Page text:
Chen, Gao & Forno

Acoustic Waveform Respiratory Examination for Pediatric Inflammatory Airway Diseases

Asthma is a chronic respiratory disease characterized by airway inflammation and hyper-reactivity. It constitutes a major challenge for public health, affecting over 330 million people worldwide and 26 million people in the US, including 8.4% of US children. Asthma costs grew from $6.2 billion in 1990 to $81.9 billion by 2013. COPD, another chronic pulmonary disease, affects ~16million people in the US. For these and other pulmonary diseases such as cystic fibrosis (CF), acute and chronic alterations in lung function are closely related to disease severity and prognosis. Yet, we lack reliable tools to monitor lung function beyond the clinic. Mobile health (m-health) is an emerging field that uses medical sensors and mobile solutions to improve disease management and monitoring. M-health can run on smartphones and other mobile computing devices, and thus has marked advantages in accessibility and connectivity. Today ~80% of people in the US owns a smartphone–a 33% increase compared to 2011. There are thousands of mobile health apps, with hundreds more being introduced every month. However, there are very few solutions for lung function monitoring, and most are inaccurate or require the addition of cumbersome or expensive hardware. Our proposal challenges the status quo by leveraging hardware and computing power already built into regular smartphones. With its synergy of mobile sensors, machine learning techniques, and rigorous clinical evaluation, our approach will improve the detection, monitoring, and management of lung diseases.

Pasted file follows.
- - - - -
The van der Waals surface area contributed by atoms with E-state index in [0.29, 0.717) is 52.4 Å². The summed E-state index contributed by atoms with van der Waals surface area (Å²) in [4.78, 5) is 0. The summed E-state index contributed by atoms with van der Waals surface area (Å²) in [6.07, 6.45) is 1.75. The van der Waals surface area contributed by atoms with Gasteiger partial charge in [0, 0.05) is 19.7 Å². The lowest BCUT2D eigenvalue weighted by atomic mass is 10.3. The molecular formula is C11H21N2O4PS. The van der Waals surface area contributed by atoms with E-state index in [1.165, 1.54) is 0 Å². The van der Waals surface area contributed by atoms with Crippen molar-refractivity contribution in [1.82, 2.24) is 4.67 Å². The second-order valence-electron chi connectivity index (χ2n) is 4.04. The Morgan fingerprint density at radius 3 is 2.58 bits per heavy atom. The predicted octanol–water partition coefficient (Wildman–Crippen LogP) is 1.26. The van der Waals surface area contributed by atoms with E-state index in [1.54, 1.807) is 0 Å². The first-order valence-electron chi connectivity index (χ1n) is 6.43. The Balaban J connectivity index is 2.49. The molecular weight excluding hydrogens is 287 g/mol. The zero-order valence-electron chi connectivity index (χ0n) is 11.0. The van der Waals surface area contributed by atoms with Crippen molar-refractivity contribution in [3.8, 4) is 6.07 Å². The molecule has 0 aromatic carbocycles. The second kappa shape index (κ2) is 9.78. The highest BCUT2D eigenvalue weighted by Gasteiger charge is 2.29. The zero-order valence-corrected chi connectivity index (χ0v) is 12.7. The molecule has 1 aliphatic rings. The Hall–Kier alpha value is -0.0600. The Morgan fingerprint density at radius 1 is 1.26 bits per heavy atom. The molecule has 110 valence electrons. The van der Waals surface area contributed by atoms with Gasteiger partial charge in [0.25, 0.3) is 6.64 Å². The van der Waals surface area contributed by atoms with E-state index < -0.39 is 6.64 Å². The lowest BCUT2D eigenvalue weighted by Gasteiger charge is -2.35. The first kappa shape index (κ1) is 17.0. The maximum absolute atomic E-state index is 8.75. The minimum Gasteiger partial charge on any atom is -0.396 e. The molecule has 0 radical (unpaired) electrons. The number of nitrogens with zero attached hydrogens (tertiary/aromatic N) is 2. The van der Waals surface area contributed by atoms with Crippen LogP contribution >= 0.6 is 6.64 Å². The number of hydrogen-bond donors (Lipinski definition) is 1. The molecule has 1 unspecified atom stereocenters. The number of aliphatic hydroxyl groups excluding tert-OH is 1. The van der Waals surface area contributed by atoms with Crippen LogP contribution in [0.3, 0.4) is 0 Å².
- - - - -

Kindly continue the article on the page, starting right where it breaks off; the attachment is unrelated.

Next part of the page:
The proposed research is highly innovative and represents a marked departure from the status quo, namely limited tools for low-cost, home-based, and daily monitoring of lung disease, particularly for childhood asthma. More generally, this study will open a door for management, long-term monitoring and early detection of chronic diseases using modern mobile devices and advanced machine learning techniques. Relevance to COVID-19pandemic: The pandemic has affected >3.3million people and caused >240,000 deaths to date. While multisystemic, COVID-19 dramatically affects the lungs. Yet, we don’t know if there are early changes in lung function and airway mechanics that could predict disease severity: due to the high R0of SARS-CoV-2, studies using traditional pulmonary function tests(PFTs) are unfeasible, as they require in-person contact, use of shared equipment, and can generate aerosols that can carry the virus. Our smartphone-based solution would address that gap. More importantly, our system would also allow physicians to monitor PFTs remotely in patients with other lung diseases –avoiding the need for in-person testing with shared equipment.

Wei Chen, PhD

Associate Professor of Pediatrics, 

Associate Professor, Biostatistics

Associate Professor, Human Genetics

University of Pittsburgh

Wei Gao, PhD

Associate Professor

Department of Electrical and Computer Engineering 

University of Pittsburgh

Erick Forno, MD MPH

Assistant Professor of Pediatrics, Division of Pulmnary Medicine

University of Pittsburgh

UPMC Children's Hospital of Pittsburgh